The article focuses on the normative, institutional, and operational design of the European Union as an area where a considerable part of internal security is based on state-of-the-art technologies and large-scale information systems. This is followed by an analysis of the legal challenges arising from the establishment of so-called smart borders, i.e. borders involving automated border control and the interoperability of all large-scale information systems.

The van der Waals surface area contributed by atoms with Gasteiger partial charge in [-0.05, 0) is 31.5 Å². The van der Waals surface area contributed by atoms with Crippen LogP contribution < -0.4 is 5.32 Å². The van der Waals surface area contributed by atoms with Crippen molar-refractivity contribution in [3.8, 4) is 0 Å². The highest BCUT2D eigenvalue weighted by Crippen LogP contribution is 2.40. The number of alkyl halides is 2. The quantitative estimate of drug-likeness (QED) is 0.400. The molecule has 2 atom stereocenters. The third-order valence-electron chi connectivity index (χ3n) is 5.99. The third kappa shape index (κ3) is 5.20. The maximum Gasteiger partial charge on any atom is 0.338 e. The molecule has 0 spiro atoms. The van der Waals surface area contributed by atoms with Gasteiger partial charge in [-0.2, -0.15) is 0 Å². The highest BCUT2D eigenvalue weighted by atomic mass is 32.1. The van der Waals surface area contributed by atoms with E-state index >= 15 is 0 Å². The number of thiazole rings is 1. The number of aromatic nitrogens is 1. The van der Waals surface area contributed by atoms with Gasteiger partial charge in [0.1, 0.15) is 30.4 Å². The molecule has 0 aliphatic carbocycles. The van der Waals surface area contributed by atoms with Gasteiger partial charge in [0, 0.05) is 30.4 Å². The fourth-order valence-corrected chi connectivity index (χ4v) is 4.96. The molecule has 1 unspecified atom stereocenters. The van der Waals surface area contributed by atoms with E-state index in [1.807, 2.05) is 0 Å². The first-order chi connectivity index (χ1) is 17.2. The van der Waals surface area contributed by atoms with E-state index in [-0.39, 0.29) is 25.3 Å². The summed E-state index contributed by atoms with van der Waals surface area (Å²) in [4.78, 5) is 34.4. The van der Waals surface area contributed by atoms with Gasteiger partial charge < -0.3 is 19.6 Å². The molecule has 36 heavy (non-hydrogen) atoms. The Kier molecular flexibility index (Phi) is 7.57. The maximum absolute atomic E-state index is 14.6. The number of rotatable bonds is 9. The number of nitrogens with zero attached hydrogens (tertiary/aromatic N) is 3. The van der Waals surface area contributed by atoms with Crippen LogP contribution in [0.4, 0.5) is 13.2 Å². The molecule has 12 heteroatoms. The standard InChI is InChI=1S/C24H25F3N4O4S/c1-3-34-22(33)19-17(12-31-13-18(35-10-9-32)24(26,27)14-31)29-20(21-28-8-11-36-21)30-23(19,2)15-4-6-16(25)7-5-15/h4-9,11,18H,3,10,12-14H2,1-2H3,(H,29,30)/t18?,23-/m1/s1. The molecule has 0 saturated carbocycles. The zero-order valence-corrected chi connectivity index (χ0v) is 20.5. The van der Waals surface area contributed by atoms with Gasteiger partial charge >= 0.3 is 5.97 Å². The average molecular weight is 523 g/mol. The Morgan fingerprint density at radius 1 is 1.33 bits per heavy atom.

The article poses two fundamental research questions. Firstly: how do these new phenomena affect the effectiveness of management of the external borders in the EU? Secondly: are the existing legal frameworks able to bear the changes that are occurring? It seems that the aspiration towards interoperability may cause tensions underlying the establishment and functioning of the area of freedom, security, and justice (AFSA) in the EU – if the EU’s information systems become more and more interoperable, then the EU legal order may become less and less consistent with them.